…is similar to the approach to a challenging asana.
For instance, the asana below had me stumped since the beginning of this year:
I don’t remember where I saw it, but I wanted to be able to do it. I started with getting on to Google and YouTube and trying to find How To videos. Unfortunately, (or, in hindsight ‘fortunately’) I was unable to find anything helpful. So I approached the ‘problem’ like I would approach writing code during my engineering days. Break the problem into smaller parts and work on each part. Eventually, you’ll be able to put the parts together to create a whole.
To be able to do the final pose I would need strong arms and a strong core. Which meant hours of practicing arm balances with inversions thrown in to get more comfortable with a new perspective. I went back to my arm balances and started practicing them with a vengeance. Photographic evidence through the months:
The more I practiced, the more my ‘practice’ poses improved:
I gained enough strength and balance to try new poses.
And finally one day I finally got it (albeit with a lot of trepidation and shakiness).
And now, months after I started my quest, I’ve reached a milestone. I know, there’s a lot of room for improvement, but that’s how it’s always going to be :).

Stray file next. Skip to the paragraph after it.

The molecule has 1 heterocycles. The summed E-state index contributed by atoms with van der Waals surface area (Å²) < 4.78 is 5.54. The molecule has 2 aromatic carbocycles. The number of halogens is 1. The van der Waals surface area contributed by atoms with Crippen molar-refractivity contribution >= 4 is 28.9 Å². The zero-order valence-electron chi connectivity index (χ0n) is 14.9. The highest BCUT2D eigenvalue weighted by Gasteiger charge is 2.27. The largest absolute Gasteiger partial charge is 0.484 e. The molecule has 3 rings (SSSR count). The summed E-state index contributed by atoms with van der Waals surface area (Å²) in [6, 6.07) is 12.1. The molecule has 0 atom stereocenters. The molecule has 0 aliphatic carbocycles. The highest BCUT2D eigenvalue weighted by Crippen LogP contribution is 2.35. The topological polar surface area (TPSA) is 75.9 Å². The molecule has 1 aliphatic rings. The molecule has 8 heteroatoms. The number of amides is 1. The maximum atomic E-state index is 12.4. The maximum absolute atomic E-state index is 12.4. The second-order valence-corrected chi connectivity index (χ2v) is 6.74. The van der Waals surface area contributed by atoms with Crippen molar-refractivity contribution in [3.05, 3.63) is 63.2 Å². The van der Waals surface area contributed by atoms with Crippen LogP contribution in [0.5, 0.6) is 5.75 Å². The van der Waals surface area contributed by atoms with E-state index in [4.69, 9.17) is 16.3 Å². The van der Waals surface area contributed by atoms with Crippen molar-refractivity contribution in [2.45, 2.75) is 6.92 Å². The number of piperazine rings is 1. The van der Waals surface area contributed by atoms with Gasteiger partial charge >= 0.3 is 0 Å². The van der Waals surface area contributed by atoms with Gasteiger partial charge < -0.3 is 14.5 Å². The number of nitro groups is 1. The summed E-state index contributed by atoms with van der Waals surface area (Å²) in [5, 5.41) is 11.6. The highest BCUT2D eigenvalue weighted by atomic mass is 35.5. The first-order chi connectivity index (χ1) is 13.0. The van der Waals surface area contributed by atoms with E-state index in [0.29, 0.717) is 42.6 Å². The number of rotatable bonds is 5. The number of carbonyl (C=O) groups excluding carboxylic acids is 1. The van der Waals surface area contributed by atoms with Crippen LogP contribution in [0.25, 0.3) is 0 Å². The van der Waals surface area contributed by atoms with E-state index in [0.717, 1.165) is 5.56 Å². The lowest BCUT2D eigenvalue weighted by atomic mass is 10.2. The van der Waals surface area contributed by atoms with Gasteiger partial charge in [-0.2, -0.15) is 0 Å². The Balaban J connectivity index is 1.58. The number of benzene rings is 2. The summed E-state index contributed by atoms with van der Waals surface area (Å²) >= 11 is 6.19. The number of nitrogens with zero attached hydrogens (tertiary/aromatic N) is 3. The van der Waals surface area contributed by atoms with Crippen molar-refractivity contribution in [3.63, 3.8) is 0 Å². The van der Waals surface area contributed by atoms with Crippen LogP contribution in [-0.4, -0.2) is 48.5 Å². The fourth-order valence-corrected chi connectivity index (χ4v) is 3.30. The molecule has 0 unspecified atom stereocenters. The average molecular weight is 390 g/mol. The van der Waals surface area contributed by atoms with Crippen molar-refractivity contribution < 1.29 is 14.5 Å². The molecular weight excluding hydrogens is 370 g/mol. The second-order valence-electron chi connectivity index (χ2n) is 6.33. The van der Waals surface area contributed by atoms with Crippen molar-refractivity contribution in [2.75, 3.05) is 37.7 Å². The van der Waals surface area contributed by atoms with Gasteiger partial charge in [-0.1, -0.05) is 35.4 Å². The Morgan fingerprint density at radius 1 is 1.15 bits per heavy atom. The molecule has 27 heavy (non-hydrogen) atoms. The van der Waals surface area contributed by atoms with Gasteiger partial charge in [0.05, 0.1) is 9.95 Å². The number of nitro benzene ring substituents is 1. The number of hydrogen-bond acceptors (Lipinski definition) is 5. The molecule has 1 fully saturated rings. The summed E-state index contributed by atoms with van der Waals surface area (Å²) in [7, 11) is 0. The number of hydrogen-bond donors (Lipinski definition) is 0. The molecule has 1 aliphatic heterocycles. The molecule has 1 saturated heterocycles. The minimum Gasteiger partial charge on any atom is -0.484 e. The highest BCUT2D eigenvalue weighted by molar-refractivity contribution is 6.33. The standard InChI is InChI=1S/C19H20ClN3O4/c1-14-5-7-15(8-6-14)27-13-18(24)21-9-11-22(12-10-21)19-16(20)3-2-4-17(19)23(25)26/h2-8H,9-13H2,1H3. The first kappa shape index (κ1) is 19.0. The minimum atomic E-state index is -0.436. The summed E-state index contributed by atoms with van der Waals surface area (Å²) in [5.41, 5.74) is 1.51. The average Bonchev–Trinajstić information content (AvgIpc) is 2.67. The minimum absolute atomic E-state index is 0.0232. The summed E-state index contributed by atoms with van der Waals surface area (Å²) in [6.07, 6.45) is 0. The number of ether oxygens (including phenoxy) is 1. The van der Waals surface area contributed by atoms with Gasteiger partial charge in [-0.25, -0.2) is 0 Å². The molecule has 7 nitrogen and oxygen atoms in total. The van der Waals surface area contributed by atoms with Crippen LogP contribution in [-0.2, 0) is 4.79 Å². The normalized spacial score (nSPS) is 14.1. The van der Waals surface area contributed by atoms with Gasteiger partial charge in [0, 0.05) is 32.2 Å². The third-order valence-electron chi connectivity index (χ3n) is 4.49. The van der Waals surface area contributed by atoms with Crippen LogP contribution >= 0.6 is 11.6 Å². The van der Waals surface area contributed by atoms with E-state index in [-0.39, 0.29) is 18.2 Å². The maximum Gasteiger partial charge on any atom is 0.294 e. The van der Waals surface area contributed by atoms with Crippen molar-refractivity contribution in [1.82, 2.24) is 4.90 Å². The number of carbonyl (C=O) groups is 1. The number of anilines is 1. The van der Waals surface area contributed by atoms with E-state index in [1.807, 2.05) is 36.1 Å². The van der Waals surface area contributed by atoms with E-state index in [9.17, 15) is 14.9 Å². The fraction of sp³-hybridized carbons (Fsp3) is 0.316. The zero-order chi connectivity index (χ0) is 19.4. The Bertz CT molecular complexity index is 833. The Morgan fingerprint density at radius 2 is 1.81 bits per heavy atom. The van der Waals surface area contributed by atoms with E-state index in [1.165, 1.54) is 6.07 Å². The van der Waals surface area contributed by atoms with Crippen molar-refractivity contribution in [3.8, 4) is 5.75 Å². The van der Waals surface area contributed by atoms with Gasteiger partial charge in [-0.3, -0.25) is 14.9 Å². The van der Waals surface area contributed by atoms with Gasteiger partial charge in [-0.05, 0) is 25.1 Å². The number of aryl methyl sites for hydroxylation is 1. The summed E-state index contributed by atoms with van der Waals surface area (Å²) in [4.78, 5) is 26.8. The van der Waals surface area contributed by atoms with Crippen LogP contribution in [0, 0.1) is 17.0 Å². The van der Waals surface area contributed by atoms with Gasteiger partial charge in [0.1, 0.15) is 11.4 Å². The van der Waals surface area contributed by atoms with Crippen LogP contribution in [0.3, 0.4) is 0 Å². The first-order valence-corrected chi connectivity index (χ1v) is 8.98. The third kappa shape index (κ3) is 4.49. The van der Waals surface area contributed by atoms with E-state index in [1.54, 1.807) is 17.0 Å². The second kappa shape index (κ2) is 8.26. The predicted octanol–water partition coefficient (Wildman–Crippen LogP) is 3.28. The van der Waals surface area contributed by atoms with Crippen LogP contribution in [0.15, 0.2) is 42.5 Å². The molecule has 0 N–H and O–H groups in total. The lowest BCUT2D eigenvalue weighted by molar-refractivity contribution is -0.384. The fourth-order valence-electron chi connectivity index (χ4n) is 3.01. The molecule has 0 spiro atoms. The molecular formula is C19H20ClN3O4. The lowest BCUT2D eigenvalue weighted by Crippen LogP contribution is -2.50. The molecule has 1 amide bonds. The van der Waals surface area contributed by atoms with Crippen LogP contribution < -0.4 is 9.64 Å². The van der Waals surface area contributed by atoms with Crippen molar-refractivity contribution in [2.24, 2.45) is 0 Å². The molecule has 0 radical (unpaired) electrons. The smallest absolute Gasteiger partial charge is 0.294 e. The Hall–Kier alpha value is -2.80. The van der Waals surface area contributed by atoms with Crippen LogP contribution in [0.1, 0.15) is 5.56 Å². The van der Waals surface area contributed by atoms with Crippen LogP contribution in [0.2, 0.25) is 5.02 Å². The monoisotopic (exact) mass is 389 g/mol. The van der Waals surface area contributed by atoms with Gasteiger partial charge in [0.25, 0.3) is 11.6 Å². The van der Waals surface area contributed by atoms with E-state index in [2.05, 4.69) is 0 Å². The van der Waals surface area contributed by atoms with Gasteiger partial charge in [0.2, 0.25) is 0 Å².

Life lessons learnt from this:
1. It’s not a problem, its a challenge (or in programming language lingo, it’s a ‘constraint’).
2. All challenges can be broken down into a series of smaller, time bound challenges. Work on overcoming these smaller challenges within the time-frame you’ve given yourself. In an attempt to overcome the challenge, don’t be too stingy with your timelines. (Yoga eg. I’ll go back to practicing my arm balances every day for two weeks. In the middle of Week 3 I will incorporate new arm balances. I will practice these every day for another 3 weeks.)
3. If you hit a roadblock ASK FOR HELP. Schedule time with your sister, best friend, parent, teacher…and talk about where you are and what you’re facing. Believe me, insight sometimes exists where you least expect it to be. (Yoga eg. I wanted a tutorial on how to do the final variation. But what worked for me was looking at/reading tutorials about all the asanas that I thought I had down pat, and refining them based on advice from experienced teachers.)
4. Celebrate small milestones. Remember, challenges are a part of life. So don’t wait for that fictitious time when you have no more problems or challenges to take a deep breath, or to stretch a little or to have that glass of wine. Celebrate NOW and re-fuel to continue working tomorrow. (Yoga eg. Reviewing photos of my arm balances improving makes me smile. For a lot of people these poses are a challenge in themselves.)
5. Pat yourself on the back for a challenge well faced. You’re now physically and mentally stronger to face the next one life throws at you. (Yoga eg. This variation needs to be worked on to be more seamless and more stable.)